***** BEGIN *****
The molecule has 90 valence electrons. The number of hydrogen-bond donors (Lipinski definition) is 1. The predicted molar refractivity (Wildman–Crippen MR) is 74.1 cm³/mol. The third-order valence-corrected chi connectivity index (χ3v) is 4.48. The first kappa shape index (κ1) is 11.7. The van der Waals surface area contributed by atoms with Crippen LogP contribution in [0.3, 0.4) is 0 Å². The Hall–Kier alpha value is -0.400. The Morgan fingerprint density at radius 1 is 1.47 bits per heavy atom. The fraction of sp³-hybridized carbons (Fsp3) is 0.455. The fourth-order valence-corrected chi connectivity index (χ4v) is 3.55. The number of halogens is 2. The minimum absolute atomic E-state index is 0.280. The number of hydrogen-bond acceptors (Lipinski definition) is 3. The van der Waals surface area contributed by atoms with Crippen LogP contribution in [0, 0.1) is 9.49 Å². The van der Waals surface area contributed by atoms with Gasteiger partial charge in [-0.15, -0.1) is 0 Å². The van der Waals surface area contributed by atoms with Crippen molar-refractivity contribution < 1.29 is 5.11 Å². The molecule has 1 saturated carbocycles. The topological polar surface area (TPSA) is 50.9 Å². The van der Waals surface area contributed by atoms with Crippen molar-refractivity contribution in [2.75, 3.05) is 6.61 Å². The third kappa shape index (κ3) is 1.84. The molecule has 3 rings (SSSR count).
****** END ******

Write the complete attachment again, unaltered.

The molecule has 90 valence electrons. The number of hydrogen-bond donors (Lipinski definition) is 1. The predicted molar refractivity (Wildman–Crippen MR) is 74.1 cm³/mol. The third-order valence-corrected chi connectivity index (χ3v) is 4.48. The first kappa shape index (κ1) is 11.7. The van der Waals surface area contributed by atoms with Crippen LogP contribution in [0.3, 0.4) is 0 Å². The Hall–Kier alpha value is -0.400. The Morgan fingerprint density at radius 1 is 1.47 bits per heavy atom. The fraction of sp³-hybridized carbons (Fsp3) is 0.455. The fourth-order valence-corrected chi connectivity index (χ4v) is 3.55. The number of halogens is 2. The minimum absolute atomic E-state index is 0.280. The number of hydrogen-bond acceptors (Lipinski definition) is 3. The van der Waals surface area contributed by atoms with Crippen LogP contribution in [0, 0.1) is 9.49 Å². The van der Waals surface area contributed by atoms with Gasteiger partial charge in [-0.15, -0.1) is 0 Å². The van der Waals surface area contributed by atoms with Crippen molar-refractivity contribution < 1.29 is 5.11 Å². The molecule has 1 saturated carbocycles. The topological polar surface area (TPSA) is 50.9 Å². The van der Waals surface area contributed by atoms with Crippen molar-refractivity contribution in [2.75, 3.05) is 6.61 Å². The third kappa shape index (κ3) is 1.84. The molecule has 3 rings (SSSR count).